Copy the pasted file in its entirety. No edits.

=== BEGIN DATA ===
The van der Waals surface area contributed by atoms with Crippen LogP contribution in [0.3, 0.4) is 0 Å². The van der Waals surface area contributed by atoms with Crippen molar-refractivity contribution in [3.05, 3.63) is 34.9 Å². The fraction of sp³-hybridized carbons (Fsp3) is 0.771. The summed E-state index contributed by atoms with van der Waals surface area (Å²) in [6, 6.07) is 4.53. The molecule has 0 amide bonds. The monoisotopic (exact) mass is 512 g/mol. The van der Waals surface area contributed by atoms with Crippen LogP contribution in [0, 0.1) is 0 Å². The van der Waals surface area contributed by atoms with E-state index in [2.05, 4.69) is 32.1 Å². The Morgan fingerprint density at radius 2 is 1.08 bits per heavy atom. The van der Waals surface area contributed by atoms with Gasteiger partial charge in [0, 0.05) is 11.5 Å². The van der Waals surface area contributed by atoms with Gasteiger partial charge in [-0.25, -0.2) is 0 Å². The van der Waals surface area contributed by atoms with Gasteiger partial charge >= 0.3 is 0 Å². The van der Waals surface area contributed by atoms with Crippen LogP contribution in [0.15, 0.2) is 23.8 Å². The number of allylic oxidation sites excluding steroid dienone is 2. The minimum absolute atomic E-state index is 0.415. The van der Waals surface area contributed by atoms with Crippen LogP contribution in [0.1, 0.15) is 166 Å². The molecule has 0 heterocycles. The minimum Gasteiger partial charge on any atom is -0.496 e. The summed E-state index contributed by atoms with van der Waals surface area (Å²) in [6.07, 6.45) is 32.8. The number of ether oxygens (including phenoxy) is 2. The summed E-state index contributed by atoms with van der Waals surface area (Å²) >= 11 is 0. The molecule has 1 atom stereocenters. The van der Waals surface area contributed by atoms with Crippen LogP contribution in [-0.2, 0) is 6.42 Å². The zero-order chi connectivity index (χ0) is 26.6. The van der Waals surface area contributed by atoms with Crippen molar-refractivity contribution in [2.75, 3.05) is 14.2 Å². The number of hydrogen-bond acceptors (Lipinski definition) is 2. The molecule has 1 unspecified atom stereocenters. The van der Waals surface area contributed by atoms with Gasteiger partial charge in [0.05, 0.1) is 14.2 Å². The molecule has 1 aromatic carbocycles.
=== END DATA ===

The van der Waals surface area contributed by atoms with Crippen LogP contribution in [0.3, 0.4) is 0 Å². The van der Waals surface area contributed by atoms with Crippen molar-refractivity contribution in [3.05, 3.63) is 34.9 Å². The fraction of sp³-hybridized carbons (Fsp3) is 0.771. The summed E-state index contributed by atoms with van der Waals surface area (Å²) in [6, 6.07) is 4.53. The molecule has 0 amide bonds. The monoisotopic (exact) mass is 512 g/mol. The van der Waals surface area contributed by atoms with Crippen LogP contribution in [0, 0.1) is 0 Å². The van der Waals surface area contributed by atoms with E-state index in [2.05, 4.69) is 32.1 Å². The Morgan fingerprint density at radius 2 is 1.08 bits per heavy atom. The van der Waals surface area contributed by atoms with Gasteiger partial charge in [0, 0.05) is 11.5 Å². The van der Waals surface area contributed by atoms with Gasteiger partial charge in [-0.25, -0.2) is 0 Å². The van der Waals surface area contributed by atoms with Gasteiger partial charge >= 0.3 is 0 Å². The van der Waals surface area contributed by atoms with Crippen LogP contribution in [0.15, 0.2) is 23.8 Å². The number of allylic oxidation sites excluding steroid dienone is 2. The minimum absolute atomic E-state index is 0.415. The van der Waals surface area contributed by atoms with Crippen LogP contribution in [0.1, 0.15) is 166 Å². The molecule has 0 heterocycles. The minimum Gasteiger partial charge on any atom is -0.496 e. The summed E-state index contributed by atoms with van der Waals surface area (Å²) in [6.07, 6.45) is 32.8. The number of ether oxygens (including phenoxy) is 2. The summed E-state index contributed by atoms with van der Waals surface area (Å²) >= 11 is 0. The molecule has 1 atom stereocenters. The van der Waals surface area contributed by atoms with Crippen LogP contribution in [-0.2, 0) is 6.42 Å². The zero-order chi connectivity index (χ0) is 26.6. The van der Waals surface area contributed by atoms with Crippen molar-refractivity contribution in [2.75, 3.05) is 14.2 Å². The number of hydrogen-bond acceptors (Lipinski definition) is 2. The molecule has 1 unspecified atom stereocenters. The van der Waals surface area contributed by atoms with Gasteiger partial charge in [0.05, 0.1) is 14.2 Å². The molecule has 1 aromatic carbocycles.